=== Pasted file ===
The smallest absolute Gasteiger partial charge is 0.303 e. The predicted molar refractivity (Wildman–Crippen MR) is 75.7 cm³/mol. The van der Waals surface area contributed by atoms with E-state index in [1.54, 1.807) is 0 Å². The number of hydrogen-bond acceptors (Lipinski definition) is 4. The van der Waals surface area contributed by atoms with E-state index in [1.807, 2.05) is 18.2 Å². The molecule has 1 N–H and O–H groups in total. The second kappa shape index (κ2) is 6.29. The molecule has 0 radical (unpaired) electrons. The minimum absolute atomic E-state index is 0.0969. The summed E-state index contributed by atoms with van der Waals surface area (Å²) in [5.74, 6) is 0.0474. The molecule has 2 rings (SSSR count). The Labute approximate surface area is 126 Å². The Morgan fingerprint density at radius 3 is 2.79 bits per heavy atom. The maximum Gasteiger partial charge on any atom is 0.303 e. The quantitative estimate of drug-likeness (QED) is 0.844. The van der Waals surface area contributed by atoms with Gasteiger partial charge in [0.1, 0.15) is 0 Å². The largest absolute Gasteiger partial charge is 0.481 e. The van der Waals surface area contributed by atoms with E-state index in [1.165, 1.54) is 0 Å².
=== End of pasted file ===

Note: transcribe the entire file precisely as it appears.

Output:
The smallest absolute Gasteiger partial charge is 0.303 e. The predicted molar refractivity (Wildman–Crippen MR) is 75.7 cm³/mol. The van der Waals surface area contributed by atoms with E-state index in [1.54, 1.807) is 0 Å². The number of hydrogen-bond acceptors (Lipinski definition) is 4. The van der Waals surface area contributed by atoms with E-state index in [1.807, 2.05) is 18.2 Å². The molecule has 1 N–H and O–H groups in total. The second kappa shape index (κ2) is 6.29. The molecule has 0 radical (unpaired) electrons. The minimum absolute atomic E-state index is 0.0969. The summed E-state index contributed by atoms with van der Waals surface area (Å²) in [5.74, 6) is 0.0474. The molecule has 2 rings (SSSR count). The Labute approximate surface area is 126 Å². The Morgan fingerprint density at radius 3 is 2.79 bits per heavy atom. The maximum Gasteiger partial charge on any atom is 0.303 e. The quantitative estimate of drug-likeness (QED) is 0.844. The van der Waals surface area contributed by atoms with Gasteiger partial charge in [0.1, 0.15) is 0 Å². The largest absolute Gasteiger partial charge is 0.481 e. The van der Waals surface area contributed by atoms with E-state index in [1.165, 1.54) is 0 Å².